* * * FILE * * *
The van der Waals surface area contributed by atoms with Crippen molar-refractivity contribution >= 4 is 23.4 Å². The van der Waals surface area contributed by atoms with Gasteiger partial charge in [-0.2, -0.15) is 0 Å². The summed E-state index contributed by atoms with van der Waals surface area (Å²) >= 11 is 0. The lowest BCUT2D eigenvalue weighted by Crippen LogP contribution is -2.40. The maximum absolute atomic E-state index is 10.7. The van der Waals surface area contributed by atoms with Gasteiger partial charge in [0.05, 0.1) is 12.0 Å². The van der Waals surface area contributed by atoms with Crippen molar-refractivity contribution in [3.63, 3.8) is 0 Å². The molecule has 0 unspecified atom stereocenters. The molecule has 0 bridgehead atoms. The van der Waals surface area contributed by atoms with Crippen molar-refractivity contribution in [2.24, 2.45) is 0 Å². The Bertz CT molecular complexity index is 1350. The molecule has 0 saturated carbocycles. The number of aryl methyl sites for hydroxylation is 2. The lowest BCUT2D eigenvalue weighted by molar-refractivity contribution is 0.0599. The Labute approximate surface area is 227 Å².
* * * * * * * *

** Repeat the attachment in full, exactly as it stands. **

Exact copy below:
The van der Waals surface area contributed by atoms with Crippen molar-refractivity contribution >= 4 is 23.4 Å². The van der Waals surface area contributed by atoms with Gasteiger partial charge in [-0.2, -0.15) is 0 Å². The summed E-state index contributed by atoms with van der Waals surface area (Å²) >= 11 is 0. The lowest BCUT2D eigenvalue weighted by Crippen LogP contribution is -2.40. The maximum absolute atomic E-state index is 10.7. The van der Waals surface area contributed by atoms with Gasteiger partial charge in [0.05, 0.1) is 12.0 Å². The van der Waals surface area contributed by atoms with Crippen molar-refractivity contribution in [3.63, 3.8) is 0 Å². The molecule has 0 unspecified atom stereocenters. The molecule has 0 bridgehead atoms. The van der Waals surface area contributed by atoms with Crippen molar-refractivity contribution in [2.24, 2.45) is 0 Å². The Bertz CT molecular complexity index is 1350. The molecule has 0 saturated carbocycles. The number of aryl methyl sites for hydroxylation is 2. The lowest BCUT2D eigenvalue weighted by molar-refractivity contribution is 0.0599. The Labute approximate surface area is 227 Å².